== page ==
There was a heated debate both in committee and on the floor when it came time to hear SB 17. However, regardless of those debates, the law is the law, and we cannot place state employees or others in jeopardy until the federal government determines what is and is not acceptable in terms of medical marijuana. I, along with some of my fellow legislators, mentioned during the floor debate that SB 17 should be tabled, thus allowing us to further research the federal laws and effects that creating these dispensaries would have on the state of Delaware. I also cited federal code regarding medical marijuana as an illegal substance within the United States. It was surprising to me that neither the attorney general nor the medical society was available for comments during this debate.
When it comes to the health and safety of citizens, we must not act hastily. It is our duty to research all possibilities and compare them to the code, both state and federal. After we have looked at all of our options, it is then our job to decide what we think is best for the people. I believe that the state acted too quickly, and it is time we take a moment to review what is best moving forward.
Joseph W. Booth
Former representative endorses Lopez
As a Lewes resident and a former Republican member of the Delaware House of Representatives, I am excited about the chance for us to have Ernie Lopez represent us in the new 6th state Senate District with a victory in the Republican primary election Tuesday, Sept. 11, and the general election in November. This new Senate district includes Milton, Lewes, Rehoboth, Dewey and outlying areas west to Harbeson.
Ernie has an exceptional ability to work with people of varied interests and allegiances in a positive way. He wins people over by working together to solve problems. He will be very effective as our state senator in representing our interests here in Sussex County, in promoting the growth of small businesses and jobs here, and in preserving our wonderful quality of life. Sussex County representation is heavily outnumbered by the larger northern Delaware contingent, so it is important that we have the best representation possible. We need strong and effective leadership in these difficult economic times. Ernie Lopez will provide that leadership. He has the integrity and energy to do the job, and he will develop the relationships in the Senate necessary to be effective. Ernie has deep roots here. He has lived in Delaware for more than 30 years.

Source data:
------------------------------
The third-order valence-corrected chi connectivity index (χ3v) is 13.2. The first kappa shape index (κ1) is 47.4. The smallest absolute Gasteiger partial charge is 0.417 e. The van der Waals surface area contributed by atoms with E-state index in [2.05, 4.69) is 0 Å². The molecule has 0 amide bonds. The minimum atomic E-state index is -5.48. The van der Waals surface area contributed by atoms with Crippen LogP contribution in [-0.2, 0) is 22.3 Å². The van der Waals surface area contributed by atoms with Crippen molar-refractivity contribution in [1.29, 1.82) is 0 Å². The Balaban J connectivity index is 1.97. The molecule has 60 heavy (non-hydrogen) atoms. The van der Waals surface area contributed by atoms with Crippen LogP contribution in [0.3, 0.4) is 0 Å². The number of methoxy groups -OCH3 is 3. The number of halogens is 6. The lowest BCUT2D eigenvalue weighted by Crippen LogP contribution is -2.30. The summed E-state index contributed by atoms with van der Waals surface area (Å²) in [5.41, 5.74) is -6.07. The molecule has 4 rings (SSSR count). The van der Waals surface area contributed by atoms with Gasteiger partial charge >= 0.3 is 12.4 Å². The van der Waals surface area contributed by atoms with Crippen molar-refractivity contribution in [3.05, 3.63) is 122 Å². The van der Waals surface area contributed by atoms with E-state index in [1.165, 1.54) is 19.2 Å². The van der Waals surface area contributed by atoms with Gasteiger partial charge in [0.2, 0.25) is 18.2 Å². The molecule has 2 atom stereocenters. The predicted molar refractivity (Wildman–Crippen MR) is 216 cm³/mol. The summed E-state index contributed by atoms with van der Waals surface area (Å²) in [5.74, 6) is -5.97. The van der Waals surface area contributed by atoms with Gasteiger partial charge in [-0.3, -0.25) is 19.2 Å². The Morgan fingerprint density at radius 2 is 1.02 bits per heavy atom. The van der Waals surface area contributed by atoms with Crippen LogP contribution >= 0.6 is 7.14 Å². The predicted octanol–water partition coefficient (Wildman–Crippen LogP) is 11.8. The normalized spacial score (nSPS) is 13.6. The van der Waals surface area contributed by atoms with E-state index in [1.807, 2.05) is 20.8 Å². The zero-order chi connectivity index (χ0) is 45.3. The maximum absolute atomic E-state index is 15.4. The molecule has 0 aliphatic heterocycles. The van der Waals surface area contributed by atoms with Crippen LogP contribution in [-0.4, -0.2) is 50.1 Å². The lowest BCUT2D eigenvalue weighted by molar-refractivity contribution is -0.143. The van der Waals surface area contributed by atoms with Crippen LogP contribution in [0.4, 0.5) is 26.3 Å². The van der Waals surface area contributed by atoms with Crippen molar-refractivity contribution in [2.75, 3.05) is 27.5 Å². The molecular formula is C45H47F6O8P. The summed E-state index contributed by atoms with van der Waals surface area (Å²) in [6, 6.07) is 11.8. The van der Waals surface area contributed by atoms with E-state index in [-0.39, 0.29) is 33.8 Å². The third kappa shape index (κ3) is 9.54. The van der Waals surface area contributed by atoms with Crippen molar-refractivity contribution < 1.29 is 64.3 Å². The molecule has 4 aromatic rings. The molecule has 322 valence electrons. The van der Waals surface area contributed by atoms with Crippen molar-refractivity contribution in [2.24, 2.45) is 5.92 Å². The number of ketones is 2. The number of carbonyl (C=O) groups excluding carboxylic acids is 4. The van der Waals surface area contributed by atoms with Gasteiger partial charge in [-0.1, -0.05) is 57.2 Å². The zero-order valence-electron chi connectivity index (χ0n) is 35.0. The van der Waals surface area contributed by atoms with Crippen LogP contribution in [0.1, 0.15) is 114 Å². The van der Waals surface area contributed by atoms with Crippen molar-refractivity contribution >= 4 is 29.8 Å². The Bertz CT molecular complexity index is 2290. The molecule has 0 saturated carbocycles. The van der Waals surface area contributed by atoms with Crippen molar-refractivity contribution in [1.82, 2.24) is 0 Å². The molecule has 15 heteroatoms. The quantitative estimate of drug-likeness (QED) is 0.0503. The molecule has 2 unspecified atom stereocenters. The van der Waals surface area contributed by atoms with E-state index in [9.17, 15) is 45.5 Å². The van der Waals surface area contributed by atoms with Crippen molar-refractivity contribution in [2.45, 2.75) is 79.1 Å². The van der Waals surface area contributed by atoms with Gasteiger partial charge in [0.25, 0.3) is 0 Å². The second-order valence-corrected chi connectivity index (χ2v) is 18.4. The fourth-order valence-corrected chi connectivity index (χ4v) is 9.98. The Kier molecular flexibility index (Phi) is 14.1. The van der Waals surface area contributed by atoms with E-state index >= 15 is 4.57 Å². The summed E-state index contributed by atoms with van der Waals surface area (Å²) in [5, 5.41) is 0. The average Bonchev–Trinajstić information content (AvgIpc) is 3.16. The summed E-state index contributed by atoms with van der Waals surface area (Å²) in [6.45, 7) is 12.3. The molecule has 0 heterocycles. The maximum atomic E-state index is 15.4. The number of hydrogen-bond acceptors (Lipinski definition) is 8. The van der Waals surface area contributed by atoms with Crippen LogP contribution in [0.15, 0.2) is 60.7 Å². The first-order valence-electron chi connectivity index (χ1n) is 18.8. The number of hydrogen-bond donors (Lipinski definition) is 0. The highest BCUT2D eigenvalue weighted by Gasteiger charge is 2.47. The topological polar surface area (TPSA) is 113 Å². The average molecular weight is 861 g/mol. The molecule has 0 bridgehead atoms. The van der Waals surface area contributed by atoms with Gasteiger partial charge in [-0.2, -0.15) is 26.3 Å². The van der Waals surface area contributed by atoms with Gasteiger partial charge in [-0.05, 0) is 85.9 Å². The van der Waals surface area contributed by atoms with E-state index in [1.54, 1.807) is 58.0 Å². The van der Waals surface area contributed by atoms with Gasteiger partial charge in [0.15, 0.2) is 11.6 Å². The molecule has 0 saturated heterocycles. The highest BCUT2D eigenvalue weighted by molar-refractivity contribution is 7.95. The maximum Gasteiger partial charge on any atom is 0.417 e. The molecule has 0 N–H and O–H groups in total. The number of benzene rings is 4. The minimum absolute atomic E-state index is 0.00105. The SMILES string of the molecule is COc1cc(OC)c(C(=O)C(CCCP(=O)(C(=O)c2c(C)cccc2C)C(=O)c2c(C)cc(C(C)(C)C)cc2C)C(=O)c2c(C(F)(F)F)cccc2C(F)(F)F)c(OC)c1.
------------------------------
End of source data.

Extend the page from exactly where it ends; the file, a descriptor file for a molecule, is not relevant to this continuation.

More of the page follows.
His wife, Janis, is a 1994 graduate of Cape Henlopen High School. She is an assistant dean in Lewes at the University of Delaware College of Earth, Ocean and Environment. They have made their home here in Lewes with their two children, Anna and Claire. Ernie holds a master’s degree from Delaware and will be defending his doctoral dissertation this month. As the former associate director of undergraduate admissions for the UD, he became a well-known face to Sussex County families and educators for his work counseling and advising students. In 2006, Lopez was promoted to be the University's 4-H volunteer coordinator.
His current responsibilities include all aspects of recruitment, retention and risk management for over 3,400 adult volunteers and 64,000 youths in Delaware 4-H. Ernie knows how to work with people, and he's good at it! Ernie says, "My experience and expertise at marshaling the resources of a large institution for the benefit of our kids and families will be a strength as I seek to leverage state services to provide maximum benefit at the least costs to our residents." Ernie is a member of Epworth United Methodist Church in Rehoboth and active in the Sunday school program. He also serves on the board of the Sussex Child Health Promotion coalition.
As a former legislator I cannot overemphasize how important working together and building relationships in the Legislature is to being effective and to providing leadership for Sussex County. Ernie is well liked by anyone who knows him. He is hardworking, and has tremendous integrity. With two young children, he won't just be focusing on the present, but will also be looking ahead to preserve and improve our quality of life here in Sussex. Many of you will meet him as he goes door-to-door to introduce himself.
If you are registered as a Republican, please vote for and support Ernie Lopez in the September primary, and, regardless of registration, help him in November. He is the right candidate at the right time for the job.
Delaware House of Representatives
retired Delaware River pilot
Staton: Thanks for support of my vision